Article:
Mahogany organ at the cathedral

Read more about the organ HERE

Perhaps one of the most visited and coveted sights in the Cathedral is the Tomb of Christopher Columbus installed in 1899. The body of this noble explorer has taken several trips across the seas being held in Santo Domingo (now the Dominican Republic) and Cuba before being brought to Seville.

The tomb is a work of art with statues of four kings, each representing the kingdoms of Spain during the time Columbus was alive, hoisting high his bodily remains.


Tomb of Christopher Columbus


Tomb of Christopher Columbus

Apparently there is a dispute between where the real remains call home today. You can read about the mystery HERE

As you can see this is one of the more popular attractions within the Cathedral.


Tomb of Christopher Columbus

Before leaving the Cathedral, a climb to the top of the Bell Tower, accessed via a series of ramps, was warranted.


Bells of the Giralda

Traffic can be heavy going up and down. Adventurers will be rewarded with some excellent views of the city despite the heavily fortified vantage points. The crowds can be somewhat daunting and pushy as eager tourists jockey for the best views.


Vista of Seville from the Giralda


Vista of Seville from the Giralda

Do stop along the way to look out of the various windows and viewing nooks. Glimpses of the architecture and Cathedral structure are captivating.


Cathedral architecture from one of the ramp niches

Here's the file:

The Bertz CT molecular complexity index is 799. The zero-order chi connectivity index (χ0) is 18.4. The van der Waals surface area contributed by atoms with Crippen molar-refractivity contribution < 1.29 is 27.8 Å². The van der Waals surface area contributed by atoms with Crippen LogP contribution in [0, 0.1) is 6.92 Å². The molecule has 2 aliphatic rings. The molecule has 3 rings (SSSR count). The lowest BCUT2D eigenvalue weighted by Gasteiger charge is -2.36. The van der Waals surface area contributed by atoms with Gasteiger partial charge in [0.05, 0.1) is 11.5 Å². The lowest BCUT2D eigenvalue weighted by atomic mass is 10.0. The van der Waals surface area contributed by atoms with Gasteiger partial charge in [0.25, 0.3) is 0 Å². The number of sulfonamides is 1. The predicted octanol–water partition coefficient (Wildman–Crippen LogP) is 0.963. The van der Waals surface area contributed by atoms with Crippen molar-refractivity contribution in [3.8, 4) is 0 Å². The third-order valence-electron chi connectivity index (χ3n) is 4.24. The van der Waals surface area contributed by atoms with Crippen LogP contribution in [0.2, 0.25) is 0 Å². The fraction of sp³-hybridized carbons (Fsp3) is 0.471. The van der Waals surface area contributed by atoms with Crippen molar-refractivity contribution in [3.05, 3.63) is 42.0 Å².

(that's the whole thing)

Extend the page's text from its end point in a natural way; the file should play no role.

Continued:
Before we left the premises, we strolled through the courtyard where some children were enjoying the atmosphere as they sketched the scene before them.


Young boy drawing in the courtyard

You can find out more quick facts about the Cathedral HERE

Here is one more look at the exterior of the Cathedral of Seville.


Last street side view of the Cathedral

On our way back to the hotel, we enjoyed this beautiful circular garden which had street performers entertaining onlookers nearby.


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Next, we will say farewell to Seville with one last look around town.


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Read previous posts about our adventures traveling in Portugal and Spain:

Portugal – Alfama District, Lisbon Part 1

Portugal – Alfama District, Lisbon Part 2

Portugal – Lisbon Streets & Garden

Lisbon Portugal – The Belem and Tejo River District

Sintra Portugal – National Palace and Quaint Streets

Portugal – Seaside Resort of Cascais

Portugal – Lisbon’s Edward VII Park

Lisbon, Portugal – Walking the Avenue to the Rossio District

Lisbon, Portugal – Unique Gift Shop

Portugal – Evora’s Capela dos Ossos

Portugal – Historic Evora

Merida, Spain – Ancient Roman Ruins

Seville, Spain – First Impressions

Seville, Spain – The Alcazar

Seville, Spain – Around Town (Sights along the streets)

 

Read more Hiking and Exploration posts HERE


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All original content on this blog is copyrighted by Jeffrey B. Ross with ALL Rights Reserved. While reference links back to JBRish.com are appreciated and encouraged, please acquire approval for any reproduction of original content from this website.

©Jeffrey B. Ross 2014 – 2019 – JBRish.com